Written in response to http://writing.gather.com/viewArticle.action?articleId=281474981957642 but only half the required length (250 words instead of 500) 'cause I used the other half trying to log onto Gather.
Shortly after we moved to the States, someone asked if I used alcohol. Wondering briefly why they cared about my cleaning products I answered, “I’m not sure what’s in this brand.” But I do drink wine and my questioner took offense at my misunderstanding.
Using Twitter may be a similarly incomprehensible source of unutterable confusion. I search for hashtags (#5minutes, for example, when advertising 5-minute stories, or #’random-string-of-letters’ when supporting a random-string-named tweet group). I hover my mouse over a resulting miniscule splurge of pre-shrunken information, then click on the little blue “retweet” that appears. It’s almost magic, but I’m still not sure if it’s “using,” “abusing,” or merely failing to use the song of the birds.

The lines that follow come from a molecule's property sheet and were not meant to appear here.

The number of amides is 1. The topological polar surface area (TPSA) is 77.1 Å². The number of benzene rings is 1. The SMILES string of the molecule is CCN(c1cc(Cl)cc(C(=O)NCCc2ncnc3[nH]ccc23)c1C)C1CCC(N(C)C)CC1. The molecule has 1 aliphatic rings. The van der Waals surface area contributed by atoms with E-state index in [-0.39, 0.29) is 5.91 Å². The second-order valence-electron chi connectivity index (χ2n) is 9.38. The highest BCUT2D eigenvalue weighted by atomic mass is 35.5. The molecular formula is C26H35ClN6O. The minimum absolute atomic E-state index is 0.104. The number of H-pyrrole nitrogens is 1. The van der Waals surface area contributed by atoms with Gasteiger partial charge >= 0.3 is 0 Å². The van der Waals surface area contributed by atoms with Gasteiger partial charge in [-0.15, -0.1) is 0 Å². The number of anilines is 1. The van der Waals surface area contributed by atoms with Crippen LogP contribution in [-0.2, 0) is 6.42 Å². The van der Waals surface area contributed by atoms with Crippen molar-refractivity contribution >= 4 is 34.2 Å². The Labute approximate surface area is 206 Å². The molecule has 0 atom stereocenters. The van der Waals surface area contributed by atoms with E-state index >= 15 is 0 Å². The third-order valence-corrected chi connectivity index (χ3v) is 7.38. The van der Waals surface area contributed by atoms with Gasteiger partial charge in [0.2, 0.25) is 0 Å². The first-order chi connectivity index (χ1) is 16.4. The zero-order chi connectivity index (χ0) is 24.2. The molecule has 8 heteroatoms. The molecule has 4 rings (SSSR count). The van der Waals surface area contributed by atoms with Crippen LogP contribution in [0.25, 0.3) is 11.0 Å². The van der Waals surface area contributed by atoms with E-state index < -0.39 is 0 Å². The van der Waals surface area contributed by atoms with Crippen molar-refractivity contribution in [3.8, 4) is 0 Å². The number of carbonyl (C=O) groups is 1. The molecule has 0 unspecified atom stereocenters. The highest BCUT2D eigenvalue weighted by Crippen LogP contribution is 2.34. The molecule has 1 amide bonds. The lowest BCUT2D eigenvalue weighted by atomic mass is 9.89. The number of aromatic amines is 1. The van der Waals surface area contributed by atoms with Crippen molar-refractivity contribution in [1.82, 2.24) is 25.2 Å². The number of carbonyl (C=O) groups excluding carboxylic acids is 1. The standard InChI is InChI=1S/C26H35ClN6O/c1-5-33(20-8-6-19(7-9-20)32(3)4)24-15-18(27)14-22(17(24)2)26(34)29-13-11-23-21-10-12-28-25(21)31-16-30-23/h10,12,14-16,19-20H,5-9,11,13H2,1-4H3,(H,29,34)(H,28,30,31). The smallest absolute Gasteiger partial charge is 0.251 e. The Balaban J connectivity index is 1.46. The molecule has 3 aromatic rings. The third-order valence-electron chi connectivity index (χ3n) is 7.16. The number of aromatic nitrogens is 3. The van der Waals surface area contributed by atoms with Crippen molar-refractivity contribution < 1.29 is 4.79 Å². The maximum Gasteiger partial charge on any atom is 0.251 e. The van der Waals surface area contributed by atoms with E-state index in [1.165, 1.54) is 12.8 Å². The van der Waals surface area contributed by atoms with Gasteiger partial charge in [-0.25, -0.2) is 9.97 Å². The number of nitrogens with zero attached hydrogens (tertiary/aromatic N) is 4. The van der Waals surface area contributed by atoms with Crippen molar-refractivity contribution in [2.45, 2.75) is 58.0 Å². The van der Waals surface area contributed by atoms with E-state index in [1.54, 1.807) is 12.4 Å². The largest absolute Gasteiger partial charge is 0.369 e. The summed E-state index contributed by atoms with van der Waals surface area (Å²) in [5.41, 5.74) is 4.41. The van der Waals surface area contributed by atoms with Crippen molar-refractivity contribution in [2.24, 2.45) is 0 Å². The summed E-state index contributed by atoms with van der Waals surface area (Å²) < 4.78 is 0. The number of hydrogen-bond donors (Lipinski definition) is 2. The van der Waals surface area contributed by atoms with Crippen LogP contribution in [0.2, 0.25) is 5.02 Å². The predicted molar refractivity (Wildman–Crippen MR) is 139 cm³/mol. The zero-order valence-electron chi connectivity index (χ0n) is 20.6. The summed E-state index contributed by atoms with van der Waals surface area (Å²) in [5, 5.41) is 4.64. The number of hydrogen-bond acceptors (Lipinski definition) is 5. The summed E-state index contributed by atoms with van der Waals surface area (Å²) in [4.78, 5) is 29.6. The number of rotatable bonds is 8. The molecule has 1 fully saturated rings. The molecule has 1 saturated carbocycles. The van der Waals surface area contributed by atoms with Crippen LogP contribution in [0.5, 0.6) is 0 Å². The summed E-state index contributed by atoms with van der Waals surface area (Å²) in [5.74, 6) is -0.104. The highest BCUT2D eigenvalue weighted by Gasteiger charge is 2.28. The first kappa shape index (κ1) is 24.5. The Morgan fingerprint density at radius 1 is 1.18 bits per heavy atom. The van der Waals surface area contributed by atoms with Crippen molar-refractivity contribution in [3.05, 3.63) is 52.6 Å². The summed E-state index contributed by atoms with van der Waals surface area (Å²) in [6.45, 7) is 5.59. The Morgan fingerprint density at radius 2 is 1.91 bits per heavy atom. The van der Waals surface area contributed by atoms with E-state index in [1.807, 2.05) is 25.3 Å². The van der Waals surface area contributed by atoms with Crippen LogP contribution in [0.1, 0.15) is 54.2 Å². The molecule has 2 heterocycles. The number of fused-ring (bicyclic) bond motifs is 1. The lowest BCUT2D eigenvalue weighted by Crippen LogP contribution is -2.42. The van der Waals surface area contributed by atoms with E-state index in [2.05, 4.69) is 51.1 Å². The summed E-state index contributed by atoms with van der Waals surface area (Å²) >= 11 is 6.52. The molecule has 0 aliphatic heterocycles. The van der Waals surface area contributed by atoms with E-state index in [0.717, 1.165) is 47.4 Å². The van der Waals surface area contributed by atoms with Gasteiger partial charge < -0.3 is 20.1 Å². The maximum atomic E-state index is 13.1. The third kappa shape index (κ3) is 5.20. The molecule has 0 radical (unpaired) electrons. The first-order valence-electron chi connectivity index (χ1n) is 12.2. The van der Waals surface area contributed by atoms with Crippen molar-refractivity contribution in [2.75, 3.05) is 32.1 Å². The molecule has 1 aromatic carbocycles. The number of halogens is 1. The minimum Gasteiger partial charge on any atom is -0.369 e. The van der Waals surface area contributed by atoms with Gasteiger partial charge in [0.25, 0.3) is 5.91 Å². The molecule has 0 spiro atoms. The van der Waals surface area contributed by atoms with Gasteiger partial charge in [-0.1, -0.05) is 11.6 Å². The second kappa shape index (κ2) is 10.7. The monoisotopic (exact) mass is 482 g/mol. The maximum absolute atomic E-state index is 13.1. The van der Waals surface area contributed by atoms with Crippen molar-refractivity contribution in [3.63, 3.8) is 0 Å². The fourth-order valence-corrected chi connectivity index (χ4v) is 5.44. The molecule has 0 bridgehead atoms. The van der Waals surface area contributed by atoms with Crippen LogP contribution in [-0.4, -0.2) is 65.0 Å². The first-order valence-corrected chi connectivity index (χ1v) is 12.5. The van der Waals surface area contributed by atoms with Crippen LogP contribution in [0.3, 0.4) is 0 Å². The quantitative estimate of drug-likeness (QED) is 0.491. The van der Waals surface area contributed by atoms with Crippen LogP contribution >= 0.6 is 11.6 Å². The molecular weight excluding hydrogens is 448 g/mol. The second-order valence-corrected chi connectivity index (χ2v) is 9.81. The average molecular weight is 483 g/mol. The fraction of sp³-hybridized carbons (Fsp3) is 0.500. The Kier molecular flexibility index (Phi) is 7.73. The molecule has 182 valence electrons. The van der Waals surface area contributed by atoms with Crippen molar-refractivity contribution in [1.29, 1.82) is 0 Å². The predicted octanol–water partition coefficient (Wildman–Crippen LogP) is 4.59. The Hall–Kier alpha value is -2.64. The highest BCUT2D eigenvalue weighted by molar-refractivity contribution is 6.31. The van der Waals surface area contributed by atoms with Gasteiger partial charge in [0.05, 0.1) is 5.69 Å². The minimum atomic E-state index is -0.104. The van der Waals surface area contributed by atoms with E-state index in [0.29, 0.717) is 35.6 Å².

Hashtags let people search for something—like #5minutes—and get a filtered list of random results. If you want your message to go to someone you don’t know, they’re worth a try. Retweets mean the message gets sent out again, so more people searching might find it, maybe, if the haystack’s aligned with the right side of twitterdom. And tweet groups mean a group of friends, or e-friends, agree to retweet each other’s messages, thus expanding the amount of e-verbiage in the e-universe.
My Mum once asked what I was doing on Twitter, and why the text on the page made nothing vaguely resembling sense. “Oh, I’m just tweeting,” said I.
“I’m using Twitter.”
“Little old ladies twitter.”
She wasn’t convinced, so we both “used” another glass of wine.